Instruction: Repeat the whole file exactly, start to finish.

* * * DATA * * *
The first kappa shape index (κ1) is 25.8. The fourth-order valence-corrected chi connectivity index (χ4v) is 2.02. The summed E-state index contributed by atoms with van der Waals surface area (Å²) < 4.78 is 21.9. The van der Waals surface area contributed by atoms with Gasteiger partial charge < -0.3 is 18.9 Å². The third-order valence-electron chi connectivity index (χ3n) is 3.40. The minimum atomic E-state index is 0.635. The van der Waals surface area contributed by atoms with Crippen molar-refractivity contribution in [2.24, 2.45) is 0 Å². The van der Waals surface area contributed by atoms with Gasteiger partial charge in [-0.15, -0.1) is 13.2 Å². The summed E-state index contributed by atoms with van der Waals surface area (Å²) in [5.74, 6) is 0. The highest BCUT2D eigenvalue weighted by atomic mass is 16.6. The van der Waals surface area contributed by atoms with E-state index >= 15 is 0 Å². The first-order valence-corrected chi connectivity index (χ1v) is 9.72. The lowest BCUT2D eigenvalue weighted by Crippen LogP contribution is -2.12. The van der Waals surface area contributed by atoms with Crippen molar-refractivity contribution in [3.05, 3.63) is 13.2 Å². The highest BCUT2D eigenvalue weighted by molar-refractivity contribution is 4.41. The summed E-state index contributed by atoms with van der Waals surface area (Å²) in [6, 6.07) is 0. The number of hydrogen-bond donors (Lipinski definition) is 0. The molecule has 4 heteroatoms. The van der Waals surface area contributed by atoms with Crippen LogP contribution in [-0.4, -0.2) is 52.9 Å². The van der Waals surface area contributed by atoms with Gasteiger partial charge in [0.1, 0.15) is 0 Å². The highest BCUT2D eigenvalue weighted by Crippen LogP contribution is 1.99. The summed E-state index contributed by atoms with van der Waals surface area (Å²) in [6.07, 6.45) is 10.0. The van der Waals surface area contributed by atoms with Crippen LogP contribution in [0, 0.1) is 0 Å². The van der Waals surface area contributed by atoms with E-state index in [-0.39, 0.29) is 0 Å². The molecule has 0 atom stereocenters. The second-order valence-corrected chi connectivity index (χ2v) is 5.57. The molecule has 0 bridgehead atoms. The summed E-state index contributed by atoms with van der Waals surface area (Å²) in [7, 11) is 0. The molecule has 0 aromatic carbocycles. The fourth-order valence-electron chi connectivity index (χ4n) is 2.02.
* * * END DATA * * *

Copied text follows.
The first kappa shape index (κ1) is 25.8. The fourth-order valence-corrected chi connectivity index (χ4v) is 2.02. The summed E-state index contributed by atoms with van der Waals surface area (Å²) < 4.78 is 21.9. The van der Waals surface area contributed by atoms with Gasteiger partial charge < -0.3 is 18.9 Å². The third-order valence-electron chi connectivity index (χ3n) is 3.40. The minimum atomic E-state index is 0.635. The van der Waals surface area contributed by atoms with Crippen molar-refractivity contribution in [2.24, 2.45) is 0 Å². The van der Waals surface area contributed by atoms with Gasteiger partial charge in [-0.15, -0.1) is 13.2 Å². The summed E-state index contributed by atoms with van der Waals surface area (Å²) in [5.74, 6) is 0. The highest BCUT2D eigenvalue weighted by atomic mass is 16.6. The van der Waals surface area contributed by atoms with E-state index >= 15 is 0 Å². The first-order valence-corrected chi connectivity index (χ1v) is 9.72. The lowest BCUT2D eigenvalue weighted by Crippen LogP contribution is -2.12. The van der Waals surface area contributed by atoms with Crippen molar-refractivity contribution in [3.05, 3.63) is 13.2 Å². The highest BCUT2D eigenvalue weighted by molar-refractivity contribution is 4.41. The summed E-state index contributed by atoms with van der Waals surface area (Å²) in [6, 6.07) is 0. The number of hydrogen-bond donors (Lipinski definition) is 0. The molecule has 4 heteroatoms. The van der Waals surface area contributed by atoms with Crippen LogP contribution in [-0.4, -0.2) is 52.9 Å². The van der Waals surface area contributed by atoms with Gasteiger partial charge in [0.1, 0.15) is 0 Å². The highest BCUT2D eigenvalue weighted by Crippen LogP contribution is 1.99. The summed E-state index contributed by atoms with van der Waals surface area (Å²) in [6.07, 6.45) is 10.0. The van der Waals surface area contributed by atoms with Crippen LogP contribution in [0, 0.1) is 0 Å². The van der Waals surface area contributed by atoms with E-state index in [-0.39, 0.29) is 0 Å². The molecule has 0 atom stereocenters. The second-order valence-corrected chi connectivity index (χ2v) is 5.57. The molecule has 0 bridgehead atoms. The summed E-state index contributed by atoms with van der Waals surface area (Å²) in [7, 11) is 0. The molecule has 0 aromatic carbocycles. The fourth-order valence-electron chi connectivity index (χ4n) is 2.02.